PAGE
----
Her Sound: On the back of her rustic acoustic guitar playing and her immediately recognizable, sometimes-childlike-sometimes–antiquated vocals, Valerie June mixes rural blues, Southern soul, back porch country, old-time gospel and Appalachian folk into a sonic stew she cheekily calls “organic moonshine roots music.” “Being from Memphis, I truly love all of the different genres of music that were born and married there,” she tells Rolling Stone. “Blues, gospel, rockabilly, country, I love all of it.”
But when June first started dishing out her bluesy concoction, audiences didn’t know what to do with the finished product, much less how to label it. “At first, they didn’t know what to call my music. So I knew I had to help people out,” she relates. “I wanted to call it something magical, and at the core of blues, gospel, folk, and rock & roll is roots music – so that’s what I ended up calling it.”
Big Break: In 2009, June appeared in the MTV series $5 Cover, an episodic show chronicling the modern Memphis music scene from the mind of director Craig Brewer (Hustle and Flow, Black Snake Moan). June came by the gig pretty easily — “I used to serve Craig coffee every morning,” she reveals — and it certainly paid off for the struggling artist. “I acted on the show and I got to perform ‘No Draws Blues,’ my only blues song at the time, for a huge audience. It was the first national attention that I received.”
It was both her appearance on $5 Cover and the following year’s release of her collaborative EP with Old Crow Medicine Show, titled Valerie June and the Tennessee Express, that lead to June gaining quite a fan base in Nashville. “Those things opened the door for me to work with Dan [Auerbach, of the Black Keys] and the guys at Easy Eye Studio in Nashville. Having their stamp of approval on the music that I was making really helped to crack open some doors for me to kick the rest of the way in.”
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The Auerbach-produced Pushin’ Against a Stone was released in 2013 and featured Memphis legend Booker T. Jones on “Somebody to Love” and “On My Way.” Prior to the album’s release, June also made a name for herself in the U.K. after performing stunning versions of “Workin’ Woman’s Blues” and “Twined and Twisted” on the show Later… With Jools Holland and by supporting Jake Bugg on his European tour.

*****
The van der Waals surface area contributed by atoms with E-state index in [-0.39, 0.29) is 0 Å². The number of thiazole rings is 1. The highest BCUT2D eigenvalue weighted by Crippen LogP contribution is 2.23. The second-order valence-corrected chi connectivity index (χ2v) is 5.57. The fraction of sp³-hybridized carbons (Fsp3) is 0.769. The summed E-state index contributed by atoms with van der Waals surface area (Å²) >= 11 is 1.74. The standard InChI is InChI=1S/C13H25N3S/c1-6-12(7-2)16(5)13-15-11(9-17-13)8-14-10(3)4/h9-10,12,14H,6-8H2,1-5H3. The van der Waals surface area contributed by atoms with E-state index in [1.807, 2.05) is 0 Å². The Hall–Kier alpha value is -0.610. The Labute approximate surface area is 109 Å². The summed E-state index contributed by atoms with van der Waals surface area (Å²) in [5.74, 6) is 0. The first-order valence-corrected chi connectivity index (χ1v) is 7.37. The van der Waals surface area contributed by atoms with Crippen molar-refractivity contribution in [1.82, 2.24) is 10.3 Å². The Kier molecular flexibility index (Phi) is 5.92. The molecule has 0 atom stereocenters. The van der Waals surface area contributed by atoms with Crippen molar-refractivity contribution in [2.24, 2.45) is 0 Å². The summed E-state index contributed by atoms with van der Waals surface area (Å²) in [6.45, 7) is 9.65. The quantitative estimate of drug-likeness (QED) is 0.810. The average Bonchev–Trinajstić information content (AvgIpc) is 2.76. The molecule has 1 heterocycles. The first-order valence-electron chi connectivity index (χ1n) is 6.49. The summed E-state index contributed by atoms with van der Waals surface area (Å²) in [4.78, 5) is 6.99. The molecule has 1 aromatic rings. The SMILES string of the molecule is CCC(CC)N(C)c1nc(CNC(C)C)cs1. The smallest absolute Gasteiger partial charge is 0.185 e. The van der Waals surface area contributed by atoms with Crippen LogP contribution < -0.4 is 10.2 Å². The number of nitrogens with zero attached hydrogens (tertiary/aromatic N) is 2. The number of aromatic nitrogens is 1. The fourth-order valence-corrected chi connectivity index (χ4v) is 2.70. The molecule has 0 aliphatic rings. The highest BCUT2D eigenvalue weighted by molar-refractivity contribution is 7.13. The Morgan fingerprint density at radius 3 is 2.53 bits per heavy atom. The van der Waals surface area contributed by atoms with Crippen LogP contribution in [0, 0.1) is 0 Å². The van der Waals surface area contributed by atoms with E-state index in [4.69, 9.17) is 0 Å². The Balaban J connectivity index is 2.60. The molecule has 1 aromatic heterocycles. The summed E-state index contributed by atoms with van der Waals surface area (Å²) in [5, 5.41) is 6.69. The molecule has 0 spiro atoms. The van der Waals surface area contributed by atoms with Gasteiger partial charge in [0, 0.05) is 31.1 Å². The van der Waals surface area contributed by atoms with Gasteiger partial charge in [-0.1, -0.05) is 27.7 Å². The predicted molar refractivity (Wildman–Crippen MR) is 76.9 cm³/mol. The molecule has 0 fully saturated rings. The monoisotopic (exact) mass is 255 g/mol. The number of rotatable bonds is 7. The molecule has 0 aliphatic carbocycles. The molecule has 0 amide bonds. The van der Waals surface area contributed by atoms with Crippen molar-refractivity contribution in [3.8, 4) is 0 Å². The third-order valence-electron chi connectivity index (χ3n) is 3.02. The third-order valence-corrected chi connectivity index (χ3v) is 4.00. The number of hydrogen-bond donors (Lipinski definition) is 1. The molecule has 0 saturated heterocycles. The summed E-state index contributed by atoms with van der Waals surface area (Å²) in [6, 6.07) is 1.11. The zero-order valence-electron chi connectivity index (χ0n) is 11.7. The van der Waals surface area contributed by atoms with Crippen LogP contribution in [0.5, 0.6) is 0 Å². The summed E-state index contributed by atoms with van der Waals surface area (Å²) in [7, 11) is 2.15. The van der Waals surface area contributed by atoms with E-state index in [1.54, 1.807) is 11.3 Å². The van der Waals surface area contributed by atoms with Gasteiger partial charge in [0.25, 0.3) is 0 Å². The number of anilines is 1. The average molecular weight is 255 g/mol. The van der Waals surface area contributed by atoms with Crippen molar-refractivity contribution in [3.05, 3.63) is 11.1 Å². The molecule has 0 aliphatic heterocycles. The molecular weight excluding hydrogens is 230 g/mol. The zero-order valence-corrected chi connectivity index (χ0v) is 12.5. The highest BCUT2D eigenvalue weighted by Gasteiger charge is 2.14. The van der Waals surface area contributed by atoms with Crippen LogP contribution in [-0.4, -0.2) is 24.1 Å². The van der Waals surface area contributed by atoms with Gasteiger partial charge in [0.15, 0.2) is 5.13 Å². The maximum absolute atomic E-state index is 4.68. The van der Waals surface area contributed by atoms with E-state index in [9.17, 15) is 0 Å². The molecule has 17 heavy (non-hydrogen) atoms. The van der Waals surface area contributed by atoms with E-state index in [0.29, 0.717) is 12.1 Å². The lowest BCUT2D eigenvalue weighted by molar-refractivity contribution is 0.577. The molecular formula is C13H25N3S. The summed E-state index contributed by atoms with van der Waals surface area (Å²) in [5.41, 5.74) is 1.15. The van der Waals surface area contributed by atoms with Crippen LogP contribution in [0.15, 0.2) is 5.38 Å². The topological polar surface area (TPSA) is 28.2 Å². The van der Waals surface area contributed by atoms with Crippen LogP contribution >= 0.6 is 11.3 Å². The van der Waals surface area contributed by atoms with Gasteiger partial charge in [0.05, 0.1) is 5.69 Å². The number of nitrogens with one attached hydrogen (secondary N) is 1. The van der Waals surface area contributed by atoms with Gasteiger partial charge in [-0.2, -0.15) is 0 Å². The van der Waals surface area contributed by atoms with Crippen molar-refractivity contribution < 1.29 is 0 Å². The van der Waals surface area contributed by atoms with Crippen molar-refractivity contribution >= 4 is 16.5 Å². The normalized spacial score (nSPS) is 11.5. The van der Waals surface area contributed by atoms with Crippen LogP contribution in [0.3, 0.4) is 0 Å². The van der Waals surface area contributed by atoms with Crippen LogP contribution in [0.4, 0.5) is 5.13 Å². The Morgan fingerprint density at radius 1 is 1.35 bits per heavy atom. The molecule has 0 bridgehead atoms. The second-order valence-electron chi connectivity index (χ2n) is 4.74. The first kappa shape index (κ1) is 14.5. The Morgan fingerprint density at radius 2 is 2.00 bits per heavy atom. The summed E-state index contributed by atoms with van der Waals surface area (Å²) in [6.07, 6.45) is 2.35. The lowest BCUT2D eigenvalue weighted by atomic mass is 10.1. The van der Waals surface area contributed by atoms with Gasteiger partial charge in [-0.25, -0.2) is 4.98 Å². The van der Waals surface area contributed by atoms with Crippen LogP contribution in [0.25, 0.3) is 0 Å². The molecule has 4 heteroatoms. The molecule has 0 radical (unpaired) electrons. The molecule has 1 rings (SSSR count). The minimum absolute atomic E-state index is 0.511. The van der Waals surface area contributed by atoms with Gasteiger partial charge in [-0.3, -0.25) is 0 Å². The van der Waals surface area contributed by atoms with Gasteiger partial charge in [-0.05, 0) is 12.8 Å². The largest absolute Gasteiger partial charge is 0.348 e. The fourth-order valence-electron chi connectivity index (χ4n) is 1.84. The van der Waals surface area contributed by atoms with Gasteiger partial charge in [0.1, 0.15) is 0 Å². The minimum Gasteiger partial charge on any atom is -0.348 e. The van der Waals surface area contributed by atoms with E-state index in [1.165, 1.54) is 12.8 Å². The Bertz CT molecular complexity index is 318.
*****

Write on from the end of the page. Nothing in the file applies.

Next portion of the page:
Why We’re Listening: June’s homespun brand of blues is rich with emotion and a well-earned authenticity that she has come by honestly and naturally. “Memphis is not a machine, and it’s not going to make you a star,” she asserts. “What it’s going to give you is a soul and a heart that you can take anywhere in the world and people are going to get it.”
June’s approach to the blues is also something that is more a product of her internal character than her external circumstances. “I’m really picky about my blues. When I was playing Memphis, I only had like one blues song in my set. It was kind of an accident that I started playing blues music because I never really planned it. My songs just end up coming out bluesy and folksy.”
Listen closely to the moan ‘n wail wallop of songs like “You Can’t Be Told” and “Workin’ Woman’s Blues” from Pushin’ Against a Stone and you won’t just feel the primal stomp-and-sway of June’s songs, you’ll believe every word she’s singing. June believes that this is because love is at the heart of all of her songs. “Sid Selvidge did an incredible version of the song ‘How I Got to Memphis’ that talks about people finding themselves in Memphis because of love,” she says. “It’s funny because when I heard that song, I was like, ‘Yep, that’s how I got to Memphis too!'”